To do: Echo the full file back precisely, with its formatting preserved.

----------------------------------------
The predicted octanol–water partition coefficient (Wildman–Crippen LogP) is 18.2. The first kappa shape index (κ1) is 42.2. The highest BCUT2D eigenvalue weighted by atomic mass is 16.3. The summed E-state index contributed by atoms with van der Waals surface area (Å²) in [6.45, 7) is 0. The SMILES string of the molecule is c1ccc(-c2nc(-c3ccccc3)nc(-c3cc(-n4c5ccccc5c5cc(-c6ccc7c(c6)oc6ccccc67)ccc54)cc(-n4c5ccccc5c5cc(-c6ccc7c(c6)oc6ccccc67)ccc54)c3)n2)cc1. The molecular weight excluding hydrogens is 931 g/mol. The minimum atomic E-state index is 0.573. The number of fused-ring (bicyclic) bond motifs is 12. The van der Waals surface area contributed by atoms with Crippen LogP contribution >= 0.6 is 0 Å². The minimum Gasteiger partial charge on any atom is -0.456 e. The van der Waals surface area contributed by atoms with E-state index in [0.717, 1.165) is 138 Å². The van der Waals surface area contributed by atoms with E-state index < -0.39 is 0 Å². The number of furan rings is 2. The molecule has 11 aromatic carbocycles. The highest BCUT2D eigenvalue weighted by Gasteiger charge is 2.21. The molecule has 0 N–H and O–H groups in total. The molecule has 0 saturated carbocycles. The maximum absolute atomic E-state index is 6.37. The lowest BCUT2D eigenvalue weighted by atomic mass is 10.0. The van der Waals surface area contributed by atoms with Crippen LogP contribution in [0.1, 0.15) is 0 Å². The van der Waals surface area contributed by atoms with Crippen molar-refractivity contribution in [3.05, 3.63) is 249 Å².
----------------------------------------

The predicted octanol–water partition coefficient (Wildman–Crippen LogP) is 18.2. The first kappa shape index (κ1) is 42.2. The highest BCUT2D eigenvalue weighted by atomic mass is 16.3. The summed E-state index contributed by atoms with van der Waals surface area (Å²) in [6.45, 7) is 0. The SMILES string of the molecule is c1ccc(-c2nc(-c3ccccc3)nc(-c3cc(-n4c5ccccc5c5cc(-c6ccc7c(c6)oc6ccccc67)ccc54)cc(-n4c5ccccc5c5cc(-c6ccc7c(c6)oc6ccccc67)ccc54)c3)n2)cc1. The molecular weight excluding hydrogens is 931 g/mol. The minimum atomic E-state index is 0.573. The number of fused-ring (bicyclic) bond motifs is 12. The van der Waals surface area contributed by atoms with Crippen LogP contribution >= 0.6 is 0 Å². The minimum Gasteiger partial charge on any atom is -0.456 e. The van der Waals surface area contributed by atoms with E-state index in [0.717, 1.165) is 138 Å². The van der Waals surface area contributed by atoms with E-state index < -0.39 is 0 Å². The number of furan rings is 2. The molecule has 11 aromatic carbocycles. The highest BCUT2D eigenvalue weighted by Gasteiger charge is 2.21. The molecule has 0 N–H and O–H groups in total. The molecule has 0 saturated carbocycles. The maximum absolute atomic E-state index is 6.37. The lowest BCUT2D eigenvalue weighted by atomic mass is 10.0. The van der Waals surface area contributed by atoms with Crippen LogP contribution in [0.1, 0.15) is 0 Å². The van der Waals surface area contributed by atoms with Crippen molar-refractivity contribution in [3.05, 3.63) is 249 Å².